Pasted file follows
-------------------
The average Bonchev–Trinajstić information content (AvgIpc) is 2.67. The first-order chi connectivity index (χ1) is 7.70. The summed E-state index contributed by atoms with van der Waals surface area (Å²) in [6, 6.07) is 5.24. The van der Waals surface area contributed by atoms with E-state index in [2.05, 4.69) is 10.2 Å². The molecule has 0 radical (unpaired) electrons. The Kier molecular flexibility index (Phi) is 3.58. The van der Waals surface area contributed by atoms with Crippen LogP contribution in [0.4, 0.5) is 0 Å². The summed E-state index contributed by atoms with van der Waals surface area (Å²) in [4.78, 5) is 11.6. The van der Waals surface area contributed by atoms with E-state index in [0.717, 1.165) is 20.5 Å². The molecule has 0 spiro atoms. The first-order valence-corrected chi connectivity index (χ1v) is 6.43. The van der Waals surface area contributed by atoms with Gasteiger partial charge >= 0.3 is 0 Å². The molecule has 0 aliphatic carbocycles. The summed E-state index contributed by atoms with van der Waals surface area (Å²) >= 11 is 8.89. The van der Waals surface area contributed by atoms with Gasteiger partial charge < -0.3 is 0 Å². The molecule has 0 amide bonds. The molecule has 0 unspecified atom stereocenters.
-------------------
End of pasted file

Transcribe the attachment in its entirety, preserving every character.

The average Bonchev–Trinajstić information content (AvgIpc) is 2.67. The first-order chi connectivity index (χ1) is 7.70. The summed E-state index contributed by atoms with van der Waals surface area (Å²) in [6, 6.07) is 5.24. The van der Waals surface area contributed by atoms with E-state index in [2.05, 4.69) is 10.2 Å². The molecule has 0 radical (unpaired) electrons. The Kier molecular flexibility index (Phi) is 3.58. The van der Waals surface area contributed by atoms with Crippen LogP contribution in [0.4, 0.5) is 0 Å². The summed E-state index contributed by atoms with van der Waals surface area (Å²) in [4.78, 5) is 11.6. The van der Waals surface area contributed by atoms with E-state index in [0.717, 1.165) is 20.5 Å². The molecule has 0 spiro atoms. The first-order valence-corrected chi connectivity index (χ1v) is 6.43. The van der Waals surface area contributed by atoms with Gasteiger partial charge >= 0.3 is 0 Å². The molecule has 0 aliphatic carbocycles. The summed E-state index contributed by atoms with van der Waals surface area (Å²) >= 11 is 8.89. The van der Waals surface area contributed by atoms with Gasteiger partial charge < -0.3 is 0 Å². The molecule has 0 amide bonds. The molecule has 0 unspecified atom stereocenters.